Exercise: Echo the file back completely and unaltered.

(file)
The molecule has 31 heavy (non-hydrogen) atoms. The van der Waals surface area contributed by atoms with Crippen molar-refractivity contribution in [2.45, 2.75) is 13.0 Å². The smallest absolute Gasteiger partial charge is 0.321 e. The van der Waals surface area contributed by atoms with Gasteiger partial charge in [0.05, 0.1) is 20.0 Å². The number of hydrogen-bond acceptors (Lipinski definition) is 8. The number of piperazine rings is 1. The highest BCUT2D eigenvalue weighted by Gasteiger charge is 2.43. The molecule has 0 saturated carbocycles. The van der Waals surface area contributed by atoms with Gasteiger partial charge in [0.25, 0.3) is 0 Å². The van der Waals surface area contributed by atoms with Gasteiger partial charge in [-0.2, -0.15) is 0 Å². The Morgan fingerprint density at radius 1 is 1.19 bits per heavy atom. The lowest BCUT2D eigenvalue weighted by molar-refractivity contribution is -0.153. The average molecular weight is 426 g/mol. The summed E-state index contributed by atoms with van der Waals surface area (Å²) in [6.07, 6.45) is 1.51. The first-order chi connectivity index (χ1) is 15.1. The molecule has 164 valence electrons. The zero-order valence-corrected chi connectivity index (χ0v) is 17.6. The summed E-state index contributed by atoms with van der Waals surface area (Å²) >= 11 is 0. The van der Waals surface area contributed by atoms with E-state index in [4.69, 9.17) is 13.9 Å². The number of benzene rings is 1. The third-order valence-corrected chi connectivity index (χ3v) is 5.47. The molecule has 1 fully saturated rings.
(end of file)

The molecule has 31 heavy (non-hydrogen) atoms. The van der Waals surface area contributed by atoms with Crippen molar-refractivity contribution in [2.45, 2.75) is 13.0 Å². The smallest absolute Gasteiger partial charge is 0.321 e. The van der Waals surface area contributed by atoms with Gasteiger partial charge in [0.05, 0.1) is 20.0 Å². The number of hydrogen-bond acceptors (Lipinski definition) is 8. The number of piperazine rings is 1. The highest BCUT2D eigenvalue weighted by Gasteiger charge is 2.43. The molecule has 0 saturated carbocycles. The van der Waals surface area contributed by atoms with Gasteiger partial charge in [0.25, 0.3) is 0 Å². The van der Waals surface area contributed by atoms with Gasteiger partial charge in [-0.2, -0.15) is 0 Å². The Morgan fingerprint density at radius 1 is 1.19 bits per heavy atom. The lowest BCUT2D eigenvalue weighted by molar-refractivity contribution is -0.153. The average molecular weight is 426 g/mol. The summed E-state index contributed by atoms with van der Waals surface area (Å²) in [6.07, 6.45) is 1.51. The first-order chi connectivity index (χ1) is 15.1. The molecule has 164 valence electrons. The zero-order valence-corrected chi connectivity index (χ0v) is 17.6. The summed E-state index contributed by atoms with van der Waals surface area (Å²) >= 11 is 0. The van der Waals surface area contributed by atoms with E-state index in [4.69, 9.17) is 13.9 Å². The number of benzene rings is 1. The third-order valence-corrected chi connectivity index (χ3v) is 5.47. The molecule has 1 fully saturated rings.